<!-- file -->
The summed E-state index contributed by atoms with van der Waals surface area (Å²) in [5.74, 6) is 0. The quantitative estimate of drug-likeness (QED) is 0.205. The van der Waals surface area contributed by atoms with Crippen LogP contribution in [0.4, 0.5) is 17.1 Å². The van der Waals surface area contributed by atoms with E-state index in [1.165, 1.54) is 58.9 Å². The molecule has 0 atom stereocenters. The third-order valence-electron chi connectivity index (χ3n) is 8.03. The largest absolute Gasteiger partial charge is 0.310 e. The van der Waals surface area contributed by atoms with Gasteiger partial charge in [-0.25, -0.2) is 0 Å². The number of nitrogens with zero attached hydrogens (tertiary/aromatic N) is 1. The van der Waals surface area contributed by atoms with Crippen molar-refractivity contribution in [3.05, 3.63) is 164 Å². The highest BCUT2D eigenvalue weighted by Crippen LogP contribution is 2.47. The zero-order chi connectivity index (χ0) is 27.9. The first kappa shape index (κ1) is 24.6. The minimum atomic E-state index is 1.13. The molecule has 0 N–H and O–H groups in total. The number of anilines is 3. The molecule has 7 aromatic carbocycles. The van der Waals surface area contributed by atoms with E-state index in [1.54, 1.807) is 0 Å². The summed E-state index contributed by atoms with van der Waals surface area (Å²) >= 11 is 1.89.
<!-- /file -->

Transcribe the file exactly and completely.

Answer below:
The summed E-state index contributed by atoms with van der Waals surface area (Å²) in [5.74, 6) is 0. The quantitative estimate of drug-likeness (QED) is 0.205. The van der Waals surface area contributed by atoms with Crippen LogP contribution in [0.4, 0.5) is 17.1 Å². The van der Waals surface area contributed by atoms with E-state index in [1.165, 1.54) is 58.9 Å². The molecule has 0 atom stereocenters. The third-order valence-electron chi connectivity index (χ3n) is 8.03. The largest absolute Gasteiger partial charge is 0.310 e. The van der Waals surface area contributed by atoms with Gasteiger partial charge in [-0.25, -0.2) is 0 Å². The number of nitrogens with zero attached hydrogens (tertiary/aromatic N) is 1. The van der Waals surface area contributed by atoms with Crippen molar-refractivity contribution in [3.05, 3.63) is 164 Å². The highest BCUT2D eigenvalue weighted by Crippen LogP contribution is 2.47. The zero-order chi connectivity index (χ0) is 27.9. The first kappa shape index (κ1) is 24.6. The minimum atomic E-state index is 1.13. The molecule has 0 N–H and O–H groups in total. The number of anilines is 3. The molecule has 7 aromatic carbocycles. The van der Waals surface area contributed by atoms with E-state index in [1.54, 1.807) is 0 Å². The summed E-state index contributed by atoms with van der Waals surface area (Å²) >= 11 is 1.89.